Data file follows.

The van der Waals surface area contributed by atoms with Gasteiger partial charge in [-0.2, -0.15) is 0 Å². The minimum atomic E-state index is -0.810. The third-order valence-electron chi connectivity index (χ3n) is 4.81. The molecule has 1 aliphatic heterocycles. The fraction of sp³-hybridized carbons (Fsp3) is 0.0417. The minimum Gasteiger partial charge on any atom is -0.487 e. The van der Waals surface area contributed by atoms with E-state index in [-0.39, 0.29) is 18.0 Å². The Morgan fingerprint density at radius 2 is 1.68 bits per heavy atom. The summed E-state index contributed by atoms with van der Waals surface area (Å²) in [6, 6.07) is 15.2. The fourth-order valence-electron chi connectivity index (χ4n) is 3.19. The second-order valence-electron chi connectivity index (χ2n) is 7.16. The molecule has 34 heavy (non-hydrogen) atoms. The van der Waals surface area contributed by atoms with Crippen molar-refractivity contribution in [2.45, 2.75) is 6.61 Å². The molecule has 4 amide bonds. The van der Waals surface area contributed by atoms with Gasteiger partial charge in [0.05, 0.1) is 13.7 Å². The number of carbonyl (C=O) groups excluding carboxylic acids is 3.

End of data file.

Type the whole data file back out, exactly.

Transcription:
The van der Waals surface area contributed by atoms with Gasteiger partial charge in [-0.2, -0.15) is 0 Å². The minimum atomic E-state index is -0.810. The third-order valence-electron chi connectivity index (χ3n) is 4.81. The molecule has 1 aliphatic heterocycles. The fraction of sp³-hybridized carbons (Fsp3) is 0.0417. The minimum Gasteiger partial charge on any atom is -0.487 e. The van der Waals surface area contributed by atoms with E-state index in [-0.39, 0.29) is 18.0 Å². The Morgan fingerprint density at radius 2 is 1.68 bits per heavy atom. The summed E-state index contributed by atoms with van der Waals surface area (Å²) in [6, 6.07) is 15.2. The fourth-order valence-electron chi connectivity index (χ4n) is 3.19. The second-order valence-electron chi connectivity index (χ2n) is 7.16. The molecule has 34 heavy (non-hydrogen) atoms. The van der Waals surface area contributed by atoms with Crippen molar-refractivity contribution in [2.45, 2.75) is 6.61 Å². The molecule has 4 amide bonds. The van der Waals surface area contributed by atoms with Gasteiger partial charge in [0.05, 0.1) is 13.7 Å². The number of carbonyl (C=O) groups excluding carboxylic acids is 3.